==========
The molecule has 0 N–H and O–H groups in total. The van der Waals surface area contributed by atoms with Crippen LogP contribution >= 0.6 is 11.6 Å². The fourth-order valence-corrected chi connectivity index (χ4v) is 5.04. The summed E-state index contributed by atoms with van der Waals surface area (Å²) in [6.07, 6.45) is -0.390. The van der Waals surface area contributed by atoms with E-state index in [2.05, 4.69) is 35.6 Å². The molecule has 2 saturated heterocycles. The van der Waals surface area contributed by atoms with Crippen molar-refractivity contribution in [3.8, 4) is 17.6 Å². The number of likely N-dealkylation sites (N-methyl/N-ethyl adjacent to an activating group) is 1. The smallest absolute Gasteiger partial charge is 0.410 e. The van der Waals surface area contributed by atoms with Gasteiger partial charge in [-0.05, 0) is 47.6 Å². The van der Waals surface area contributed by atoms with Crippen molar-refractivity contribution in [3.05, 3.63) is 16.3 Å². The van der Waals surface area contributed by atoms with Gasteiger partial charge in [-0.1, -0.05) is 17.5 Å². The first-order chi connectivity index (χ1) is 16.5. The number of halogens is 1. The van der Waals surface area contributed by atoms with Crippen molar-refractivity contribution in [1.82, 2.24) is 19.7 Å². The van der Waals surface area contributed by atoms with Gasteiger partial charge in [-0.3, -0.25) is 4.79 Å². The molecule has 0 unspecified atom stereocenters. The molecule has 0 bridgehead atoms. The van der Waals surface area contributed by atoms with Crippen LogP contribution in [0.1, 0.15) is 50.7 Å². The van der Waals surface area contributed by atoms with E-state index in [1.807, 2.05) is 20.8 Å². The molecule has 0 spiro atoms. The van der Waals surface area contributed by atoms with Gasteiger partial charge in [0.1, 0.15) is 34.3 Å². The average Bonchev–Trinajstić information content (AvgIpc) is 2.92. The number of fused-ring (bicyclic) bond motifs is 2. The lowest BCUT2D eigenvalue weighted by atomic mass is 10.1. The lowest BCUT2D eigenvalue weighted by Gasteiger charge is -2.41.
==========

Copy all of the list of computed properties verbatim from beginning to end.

The molecule has 0 N–H and O–H groups in total. The van der Waals surface area contributed by atoms with Crippen LogP contribution >= 0.6 is 11.6 Å². The fourth-order valence-corrected chi connectivity index (χ4v) is 5.04. The summed E-state index contributed by atoms with van der Waals surface area (Å²) in [6.07, 6.45) is -0.390. The van der Waals surface area contributed by atoms with E-state index in [2.05, 4.69) is 35.6 Å². The molecule has 2 saturated heterocycles. The van der Waals surface area contributed by atoms with Crippen molar-refractivity contribution in [3.8, 4) is 17.6 Å². The number of likely N-dealkylation sites (N-methyl/N-ethyl adjacent to an activating group) is 1. The smallest absolute Gasteiger partial charge is 0.410 e. The van der Waals surface area contributed by atoms with Gasteiger partial charge in [-0.05, 0) is 47.6 Å². The van der Waals surface area contributed by atoms with Crippen molar-refractivity contribution in [3.05, 3.63) is 16.3 Å². The van der Waals surface area contributed by atoms with Gasteiger partial charge in [-0.1, -0.05) is 17.5 Å². The first-order chi connectivity index (χ1) is 16.5. The number of halogens is 1. The van der Waals surface area contributed by atoms with Crippen molar-refractivity contribution in [1.82, 2.24) is 19.7 Å². The van der Waals surface area contributed by atoms with Gasteiger partial charge in [-0.3, -0.25) is 4.79 Å². The molecule has 0 unspecified atom stereocenters. The molecule has 0 bridgehead atoms. The van der Waals surface area contributed by atoms with Crippen LogP contribution in [0.1, 0.15) is 50.7 Å². The van der Waals surface area contributed by atoms with E-state index in [1.807, 2.05) is 20.8 Å². The molecule has 0 spiro atoms. The van der Waals surface area contributed by atoms with Gasteiger partial charge in [0.1, 0.15) is 34.3 Å². The average Bonchev–Trinajstić information content (AvgIpc) is 2.92. The number of fused-ring (bicyclic) bond motifs is 2. The lowest BCUT2D eigenvalue weighted by atomic mass is 10.1. The lowest BCUT2D eigenvalue weighted by Gasteiger charge is -2.41.